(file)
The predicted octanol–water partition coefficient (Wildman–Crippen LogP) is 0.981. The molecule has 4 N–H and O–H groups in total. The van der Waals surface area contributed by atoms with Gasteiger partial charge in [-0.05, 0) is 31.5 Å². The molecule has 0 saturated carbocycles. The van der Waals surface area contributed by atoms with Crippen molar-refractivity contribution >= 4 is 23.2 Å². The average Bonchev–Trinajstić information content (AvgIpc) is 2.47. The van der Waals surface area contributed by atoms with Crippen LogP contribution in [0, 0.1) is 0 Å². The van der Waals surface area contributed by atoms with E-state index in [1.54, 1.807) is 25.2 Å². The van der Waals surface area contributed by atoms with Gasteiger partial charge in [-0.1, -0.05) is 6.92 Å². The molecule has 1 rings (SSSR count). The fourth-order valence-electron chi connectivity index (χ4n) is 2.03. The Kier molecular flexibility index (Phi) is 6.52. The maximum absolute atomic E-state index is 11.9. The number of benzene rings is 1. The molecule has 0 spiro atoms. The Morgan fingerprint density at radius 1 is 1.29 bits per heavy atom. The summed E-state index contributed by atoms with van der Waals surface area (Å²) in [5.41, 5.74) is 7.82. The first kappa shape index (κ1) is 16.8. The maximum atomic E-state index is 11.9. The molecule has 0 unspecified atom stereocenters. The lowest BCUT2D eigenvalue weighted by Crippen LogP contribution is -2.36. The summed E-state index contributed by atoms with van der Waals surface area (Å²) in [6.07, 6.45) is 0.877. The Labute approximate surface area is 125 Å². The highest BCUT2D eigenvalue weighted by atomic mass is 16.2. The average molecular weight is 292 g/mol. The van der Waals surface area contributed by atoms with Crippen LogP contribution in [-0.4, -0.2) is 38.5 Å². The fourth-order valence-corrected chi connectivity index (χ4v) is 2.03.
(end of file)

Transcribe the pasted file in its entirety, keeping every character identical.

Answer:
The predicted octanol–water partition coefficient (Wildman–Crippen LogP) is 0.981. The molecule has 4 N–H and O–H groups in total. The van der Waals surface area contributed by atoms with Gasteiger partial charge in [-0.05, 0) is 31.5 Å². The molecule has 0 saturated carbocycles. The van der Waals surface area contributed by atoms with Crippen molar-refractivity contribution >= 4 is 23.2 Å². The average Bonchev–Trinajstić information content (AvgIpc) is 2.47. The van der Waals surface area contributed by atoms with Crippen LogP contribution in [0, 0.1) is 0 Å². The van der Waals surface area contributed by atoms with E-state index in [1.54, 1.807) is 25.2 Å². The van der Waals surface area contributed by atoms with Gasteiger partial charge in [-0.1, -0.05) is 6.92 Å². The molecule has 1 rings (SSSR count). The fourth-order valence-electron chi connectivity index (χ4n) is 2.03. The Kier molecular flexibility index (Phi) is 6.52. The maximum absolute atomic E-state index is 11.9. The number of benzene rings is 1. The molecule has 0 spiro atoms. The Morgan fingerprint density at radius 1 is 1.29 bits per heavy atom. The summed E-state index contributed by atoms with van der Waals surface area (Å²) in [5.41, 5.74) is 7.82. The first kappa shape index (κ1) is 16.8. The maximum atomic E-state index is 11.9. The molecule has 0 unspecified atom stereocenters. The lowest BCUT2D eigenvalue weighted by Crippen LogP contribution is -2.36. The summed E-state index contributed by atoms with van der Waals surface area (Å²) in [6.07, 6.45) is 0.877. The Labute approximate surface area is 125 Å². The highest BCUT2D eigenvalue weighted by atomic mass is 16.2. The average molecular weight is 292 g/mol. The van der Waals surface area contributed by atoms with Crippen LogP contribution in [-0.4, -0.2) is 38.5 Å². The fourth-order valence-corrected chi connectivity index (χ4v) is 2.03.